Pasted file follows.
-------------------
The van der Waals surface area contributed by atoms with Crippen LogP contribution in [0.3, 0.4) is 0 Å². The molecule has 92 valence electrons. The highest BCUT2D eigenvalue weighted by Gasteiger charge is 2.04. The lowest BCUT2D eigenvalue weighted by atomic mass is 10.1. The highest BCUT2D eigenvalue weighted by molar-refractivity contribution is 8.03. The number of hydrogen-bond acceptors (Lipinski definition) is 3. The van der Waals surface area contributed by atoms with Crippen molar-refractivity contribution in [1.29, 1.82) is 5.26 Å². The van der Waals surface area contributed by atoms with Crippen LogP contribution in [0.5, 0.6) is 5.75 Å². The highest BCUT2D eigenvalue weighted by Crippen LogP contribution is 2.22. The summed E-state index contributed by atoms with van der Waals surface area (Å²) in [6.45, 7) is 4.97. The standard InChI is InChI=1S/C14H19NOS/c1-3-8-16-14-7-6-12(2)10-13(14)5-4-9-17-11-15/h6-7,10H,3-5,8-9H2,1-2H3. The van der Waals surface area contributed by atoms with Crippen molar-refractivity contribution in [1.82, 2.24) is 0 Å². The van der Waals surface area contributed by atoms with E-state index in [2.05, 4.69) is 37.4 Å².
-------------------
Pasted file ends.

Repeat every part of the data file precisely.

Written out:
The van der Waals surface area contributed by atoms with Crippen LogP contribution in [0.3, 0.4) is 0 Å². The molecule has 92 valence electrons. The highest BCUT2D eigenvalue weighted by Gasteiger charge is 2.04. The lowest BCUT2D eigenvalue weighted by atomic mass is 10.1. The highest BCUT2D eigenvalue weighted by molar-refractivity contribution is 8.03. The number of hydrogen-bond acceptors (Lipinski definition) is 3. The van der Waals surface area contributed by atoms with Crippen molar-refractivity contribution in [1.29, 1.82) is 5.26 Å². The van der Waals surface area contributed by atoms with Crippen LogP contribution in [0.5, 0.6) is 5.75 Å². The highest BCUT2D eigenvalue weighted by Crippen LogP contribution is 2.22. The summed E-state index contributed by atoms with van der Waals surface area (Å²) in [6.45, 7) is 4.97. The standard InChI is InChI=1S/C14H19NOS/c1-3-8-16-14-7-6-12(2)10-13(14)5-4-9-17-11-15/h6-7,10H,3-5,8-9H2,1-2H3. The van der Waals surface area contributed by atoms with Crippen molar-refractivity contribution in [1.82, 2.24) is 0 Å². The van der Waals surface area contributed by atoms with E-state index in [2.05, 4.69) is 37.4 Å².